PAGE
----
Take a Seat

Research has linked sitting for long periods of time (8 hours or more) with a number of health concerns including obesity,  increased blood pressure, excess body fat around the waist, thrombosis and an increased risk of diabetes.  However, unlike some other studies, analysis has found that 60 to 75 minutes of moderate physical activity a day countered the effects of too much sitting.

With many of us now working from home and at a computer for long periods of time it is important to make sure you have the right seated support and routine.

What is good seating practice?

1. Avoid extended periods of sitting.

Tip: Drinking water from a glass rather than a large bottle encourages more movement throughout your day as you get up periodically to refill your glass.

2. Make time to move at regular intervals.

Tip: Take a short walk before you sit down to work and try to remind yourself to take breaks every 30 minutes away from the desk.

3. Why not walk and talk.

Tip: If you are taking a call why not do it on your feet rather than at your desk.  Take the call outside and get some fresh air.

4. Choose a chair that is comfortable for your body type.

Tip: When you sit down try to sit as far back into the chair as possible to support your lower back.

5. The depth of the chair also makes a difference.

Tip: There should be a 2-3 finger gap between the back of the knee and the end of the seat of the chair.

6. Make sure your desk is set up correctly.

Tip: The desk height should be set just below your elbow and make sure your forearms are in-line with the desk.

7. Adjust your monitor.

Tip: Keep your monitor an arms length away and adjust it so that your eyes are parallel with the top of the screen.  A monitor stand can be useful to adjust the height and position.

8. Where to put your feet.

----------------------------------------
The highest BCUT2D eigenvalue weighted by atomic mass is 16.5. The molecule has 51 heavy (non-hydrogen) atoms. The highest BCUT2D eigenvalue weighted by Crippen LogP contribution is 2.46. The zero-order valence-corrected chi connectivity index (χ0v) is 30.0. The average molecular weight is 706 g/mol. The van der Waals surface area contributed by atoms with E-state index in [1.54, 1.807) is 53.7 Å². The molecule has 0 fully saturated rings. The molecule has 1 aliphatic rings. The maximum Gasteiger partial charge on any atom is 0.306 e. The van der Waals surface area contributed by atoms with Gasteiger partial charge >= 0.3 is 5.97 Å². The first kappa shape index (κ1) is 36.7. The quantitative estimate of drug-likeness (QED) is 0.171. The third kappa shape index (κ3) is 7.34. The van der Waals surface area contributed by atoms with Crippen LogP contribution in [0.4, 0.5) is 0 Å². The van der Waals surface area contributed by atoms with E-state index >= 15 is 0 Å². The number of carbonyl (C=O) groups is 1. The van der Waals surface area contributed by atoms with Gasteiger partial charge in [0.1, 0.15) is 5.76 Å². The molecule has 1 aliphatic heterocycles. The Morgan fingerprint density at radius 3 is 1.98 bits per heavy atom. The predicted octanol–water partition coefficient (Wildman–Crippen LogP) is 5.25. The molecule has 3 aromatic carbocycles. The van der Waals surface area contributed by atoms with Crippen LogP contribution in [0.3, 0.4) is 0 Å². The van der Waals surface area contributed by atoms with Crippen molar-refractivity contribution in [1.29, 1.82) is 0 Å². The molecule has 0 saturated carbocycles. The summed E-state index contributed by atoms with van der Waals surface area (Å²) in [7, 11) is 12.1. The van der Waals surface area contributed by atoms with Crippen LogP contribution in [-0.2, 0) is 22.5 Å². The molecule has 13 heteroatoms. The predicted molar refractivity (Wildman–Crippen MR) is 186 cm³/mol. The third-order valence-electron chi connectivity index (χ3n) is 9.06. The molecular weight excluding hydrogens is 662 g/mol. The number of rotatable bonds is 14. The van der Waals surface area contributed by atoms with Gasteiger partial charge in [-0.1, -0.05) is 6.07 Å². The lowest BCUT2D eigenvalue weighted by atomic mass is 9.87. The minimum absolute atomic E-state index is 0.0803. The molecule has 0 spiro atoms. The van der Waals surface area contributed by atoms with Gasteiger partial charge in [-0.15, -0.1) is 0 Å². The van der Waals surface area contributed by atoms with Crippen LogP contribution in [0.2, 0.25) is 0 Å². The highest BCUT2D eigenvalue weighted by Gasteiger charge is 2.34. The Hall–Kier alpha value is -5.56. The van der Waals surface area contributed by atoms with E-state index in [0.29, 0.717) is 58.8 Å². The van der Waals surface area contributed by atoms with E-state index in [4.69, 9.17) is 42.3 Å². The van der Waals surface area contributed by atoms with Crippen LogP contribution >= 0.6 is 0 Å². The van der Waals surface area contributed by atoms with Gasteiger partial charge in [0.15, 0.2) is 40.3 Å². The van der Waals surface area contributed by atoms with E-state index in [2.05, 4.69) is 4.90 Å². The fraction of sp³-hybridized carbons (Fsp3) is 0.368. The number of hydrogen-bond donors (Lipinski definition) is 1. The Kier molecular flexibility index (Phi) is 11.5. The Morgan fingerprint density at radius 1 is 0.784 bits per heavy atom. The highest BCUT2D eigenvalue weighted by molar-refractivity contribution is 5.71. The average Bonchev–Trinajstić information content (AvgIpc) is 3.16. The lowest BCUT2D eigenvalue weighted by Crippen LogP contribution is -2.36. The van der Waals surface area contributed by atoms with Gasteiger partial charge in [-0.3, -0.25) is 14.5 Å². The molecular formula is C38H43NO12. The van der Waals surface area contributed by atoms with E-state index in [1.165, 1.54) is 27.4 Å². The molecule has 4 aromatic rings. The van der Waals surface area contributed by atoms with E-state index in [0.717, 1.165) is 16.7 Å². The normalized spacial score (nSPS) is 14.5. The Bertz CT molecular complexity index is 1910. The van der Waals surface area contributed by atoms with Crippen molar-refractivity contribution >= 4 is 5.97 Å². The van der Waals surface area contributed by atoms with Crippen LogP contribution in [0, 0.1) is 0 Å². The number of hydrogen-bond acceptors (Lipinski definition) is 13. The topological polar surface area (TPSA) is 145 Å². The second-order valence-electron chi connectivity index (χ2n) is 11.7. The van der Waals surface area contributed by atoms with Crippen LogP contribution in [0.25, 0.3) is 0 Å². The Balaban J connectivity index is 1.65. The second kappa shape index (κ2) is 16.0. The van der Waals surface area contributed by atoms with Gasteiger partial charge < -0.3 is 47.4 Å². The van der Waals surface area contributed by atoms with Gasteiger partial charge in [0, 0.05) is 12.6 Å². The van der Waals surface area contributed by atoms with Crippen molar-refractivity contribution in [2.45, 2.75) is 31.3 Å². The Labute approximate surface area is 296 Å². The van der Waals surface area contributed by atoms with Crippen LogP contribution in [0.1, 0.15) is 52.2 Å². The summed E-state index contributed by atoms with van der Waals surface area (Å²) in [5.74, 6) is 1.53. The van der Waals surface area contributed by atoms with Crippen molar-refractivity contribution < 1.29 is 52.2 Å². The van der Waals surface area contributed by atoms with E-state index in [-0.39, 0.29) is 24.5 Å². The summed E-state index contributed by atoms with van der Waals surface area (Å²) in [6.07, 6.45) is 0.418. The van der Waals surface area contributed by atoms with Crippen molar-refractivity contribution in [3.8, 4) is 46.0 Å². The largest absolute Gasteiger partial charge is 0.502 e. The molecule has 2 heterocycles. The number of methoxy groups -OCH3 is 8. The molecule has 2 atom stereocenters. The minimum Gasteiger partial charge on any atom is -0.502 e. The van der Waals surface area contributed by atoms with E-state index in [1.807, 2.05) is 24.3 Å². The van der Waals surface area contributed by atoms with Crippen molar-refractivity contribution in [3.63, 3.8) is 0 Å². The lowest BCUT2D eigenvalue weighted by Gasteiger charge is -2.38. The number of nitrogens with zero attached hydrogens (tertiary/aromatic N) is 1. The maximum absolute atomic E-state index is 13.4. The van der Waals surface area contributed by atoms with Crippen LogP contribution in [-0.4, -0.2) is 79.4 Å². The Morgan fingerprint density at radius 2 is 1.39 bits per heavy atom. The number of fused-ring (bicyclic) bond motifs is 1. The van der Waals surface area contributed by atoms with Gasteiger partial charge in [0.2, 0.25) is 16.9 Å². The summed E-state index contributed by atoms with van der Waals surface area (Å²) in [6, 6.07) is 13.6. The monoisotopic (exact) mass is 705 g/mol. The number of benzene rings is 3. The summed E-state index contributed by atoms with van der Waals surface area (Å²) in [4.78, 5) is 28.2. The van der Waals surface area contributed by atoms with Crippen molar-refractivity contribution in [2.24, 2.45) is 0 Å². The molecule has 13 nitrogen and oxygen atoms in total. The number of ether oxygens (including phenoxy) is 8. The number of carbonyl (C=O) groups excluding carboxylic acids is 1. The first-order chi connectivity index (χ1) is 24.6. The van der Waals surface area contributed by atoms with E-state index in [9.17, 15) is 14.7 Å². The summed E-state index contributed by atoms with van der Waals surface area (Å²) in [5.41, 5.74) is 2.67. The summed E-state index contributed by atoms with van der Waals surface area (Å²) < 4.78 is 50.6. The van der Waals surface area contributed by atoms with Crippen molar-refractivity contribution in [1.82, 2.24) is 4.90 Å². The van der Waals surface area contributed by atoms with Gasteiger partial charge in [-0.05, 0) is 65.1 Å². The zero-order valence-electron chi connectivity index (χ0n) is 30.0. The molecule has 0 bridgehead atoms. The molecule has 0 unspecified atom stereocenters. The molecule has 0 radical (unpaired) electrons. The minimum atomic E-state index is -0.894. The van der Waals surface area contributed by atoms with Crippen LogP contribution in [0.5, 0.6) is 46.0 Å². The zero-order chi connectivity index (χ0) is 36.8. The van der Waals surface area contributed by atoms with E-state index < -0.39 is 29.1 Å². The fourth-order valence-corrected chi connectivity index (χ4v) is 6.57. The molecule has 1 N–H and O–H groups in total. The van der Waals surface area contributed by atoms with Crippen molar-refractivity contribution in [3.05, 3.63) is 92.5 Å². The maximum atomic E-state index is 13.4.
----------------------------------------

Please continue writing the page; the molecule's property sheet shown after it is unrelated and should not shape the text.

Tip: Your feet should be flat on the floor. If they are not, use a foot rest.  A foot rest also enables you to move, raise and flex your lower legs during the working day.

What is the best seat for you?

With so many different types of office and ergonomic chair on the market it can be difficult to find the right one for you.

Here are a few examples:

1. Computer/Office chair:

These standard office chairs are functional and cost effective. They often come with angle adjustment and gas lift to set the chair at your desired height. If possible, go for one with arm rests as well to aid posture.

2. Kneeling chair:

These chairs tilt the pelvis forward to encourage natural alignment of the spine and improve posture. Kneeling chairs can be great for those with disc and lower back issues due to the ergonomic seating position and reduced compression on the spine. Your core will be encouraged to engage as you sit, naturally improving strength and comfort.

3. Saddle seat:

These seats position the spine into a more natural curve, give increased mobility, engages your core and strengthens the back muscles.

4. Stability/Yoga ball:

Sitting on a yoga ball helps you to engage your core and actively work on maintaining a straight spine. The dynamic surface of a yoga ball also encourages subtle movements, which can enhance blood flow and flexibility. 

5. Sit-stand workstations:

Research has shown that users of sit-stand desks can reduce their sitting time by 100 minutes a day.  These height adjustable desks allow you to sit in a chair of your choice for part of the day and raise it to standing height to flex your muscles and get your blood moving. They don’t have any specific ergonomic functions but are a good option for those who want to keep active during their day and add movement. You can also get versions that adapt to treadmills and exercise bikes so that you can exercise whilst working!

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